Specialist police from across Lancashire were drafted in to deal with a blackmail threat made by a retired soldier, who said a bomb would go off in “a very busy place in Lancashire” if bank staff did not hand over £150,000 cash.
Detectives, counter-terrorism officers and intelligence officers scrambled to the incident after bank staff reported Clifford Fleming’s threats.
Former soldier Fleming, 65, has now been jailed for three years at Preston Crown Court for his terror plot. He told staff from Barclays Bank to deposit used notes in a carrier bag in an alleyway in the Ribble Valley.
The lifelong gambling addict was snared when officers from Lancashire Constabulary followed him to his Clitheroe home and spotted that the handwriting on a newspaper crossword, left open on a coffee table, matched that on a note deposited in the bank’s letter box overnight.
In a chilling letter, opened by a female member of staff, Fleming wrote: “This is a coded message. A bomb has been timed to explode at 1.30pm in a very busy place in Lancashire unless you follow this request to the letter.
“Multiple deaths and injuries will occur unless you follow these demands.”
The letter, which had been deposited in the bank’s mailbox overnight, went on to order bank staff to deposit the cash in a bag placed at the side of Billington Village Store at 12.15pm.
It went on: “Our people will be listening to the police and watching you. Don’t try to be a hero or carnage will ensue.”
The horrified bank worker thought the letter was a prank but as she read on she became fearful the threats were real.
The court heard she contacted her manager at the head office in Clitheroe who told her to inform the police.
At 12.15pm officers from Lancashire Police went to the drop-off. One minute before the deadline, Fleming was seen walking towards the alleyway.
Five minutes later he picked up a carrier bag and walked away.
Officers watched CCTV taken from the bank which appeared to show the same man posting a letter to the branch.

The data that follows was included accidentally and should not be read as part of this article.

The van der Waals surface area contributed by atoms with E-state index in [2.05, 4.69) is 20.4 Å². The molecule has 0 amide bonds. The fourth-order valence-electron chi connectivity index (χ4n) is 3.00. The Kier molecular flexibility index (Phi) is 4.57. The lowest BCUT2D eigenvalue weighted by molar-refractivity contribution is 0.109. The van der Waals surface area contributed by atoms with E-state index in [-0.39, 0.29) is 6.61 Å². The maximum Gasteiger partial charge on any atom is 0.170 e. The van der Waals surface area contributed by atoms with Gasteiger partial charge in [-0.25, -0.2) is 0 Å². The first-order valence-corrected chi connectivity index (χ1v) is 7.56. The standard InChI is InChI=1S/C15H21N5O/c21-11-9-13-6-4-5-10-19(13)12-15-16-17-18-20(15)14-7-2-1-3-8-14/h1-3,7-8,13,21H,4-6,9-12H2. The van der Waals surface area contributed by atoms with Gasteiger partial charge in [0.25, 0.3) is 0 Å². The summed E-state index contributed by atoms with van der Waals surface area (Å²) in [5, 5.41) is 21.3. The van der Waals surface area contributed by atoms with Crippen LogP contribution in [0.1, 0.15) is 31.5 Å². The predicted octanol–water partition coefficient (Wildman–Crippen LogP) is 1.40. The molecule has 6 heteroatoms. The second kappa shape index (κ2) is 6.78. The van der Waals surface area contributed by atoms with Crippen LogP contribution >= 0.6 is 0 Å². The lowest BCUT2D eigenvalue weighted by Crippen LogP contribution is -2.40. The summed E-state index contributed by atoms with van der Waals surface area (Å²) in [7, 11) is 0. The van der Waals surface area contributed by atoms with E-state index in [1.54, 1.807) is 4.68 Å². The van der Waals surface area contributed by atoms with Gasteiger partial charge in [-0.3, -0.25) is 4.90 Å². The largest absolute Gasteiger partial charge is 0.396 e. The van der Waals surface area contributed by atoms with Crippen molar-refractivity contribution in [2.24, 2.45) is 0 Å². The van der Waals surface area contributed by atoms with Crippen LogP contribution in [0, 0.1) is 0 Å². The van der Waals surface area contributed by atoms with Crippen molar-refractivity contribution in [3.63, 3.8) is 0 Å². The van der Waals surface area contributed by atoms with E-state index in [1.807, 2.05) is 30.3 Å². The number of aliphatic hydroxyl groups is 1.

When officers went to Fleming’s home in Billington Gardens, Clitheroe, the pensioner denied any involvement but when one of the officers spotted the similarity between the writing on the crossword and on the blackmail letter, Fleming admitted he was behind the threat.
During a police interview, Fleming, a father-of-four, said he had a gambling addiction and had run up huge debts.
He had lost the equity in the family home, an inheritance from a family member and had a £13,000 credit card debt.
He now feared he would not be able to afford healthcare or funeral costs for himself or his ailing wife.
Judge Heather Lloyd, sentencing, said: “It may be that this is seen to be a hopeless attempt at blackmail by a 65-year-old man under stress and in debt.
“It is undoubtedly the case that you were under stress and in debt. You do suffer ill health, both physically and mentally, but how did you think the bank emplyees were going to react? You wanted them to believe the threat.
“You made it appear that this wasn’t a plain prank and that there was some sort of organisation behind it.
“You must know, particularly bearing in mind your army background, that in this day and age the authorities have to be particularly wary of threats of bombs and terrorism.
“We have heard evidence from the Chief Inspector of Lancashire Police about the significant resources that were deployed as a result of your stupidity.
“The amount of money said to have been spent is significant. Forty staff and officers were deployed, the duration of the operation was seven hours. During this incident resources in Lancashire were redeployed to the area.”
Fleming pleaded guilty to blackmail and was jailed for three years.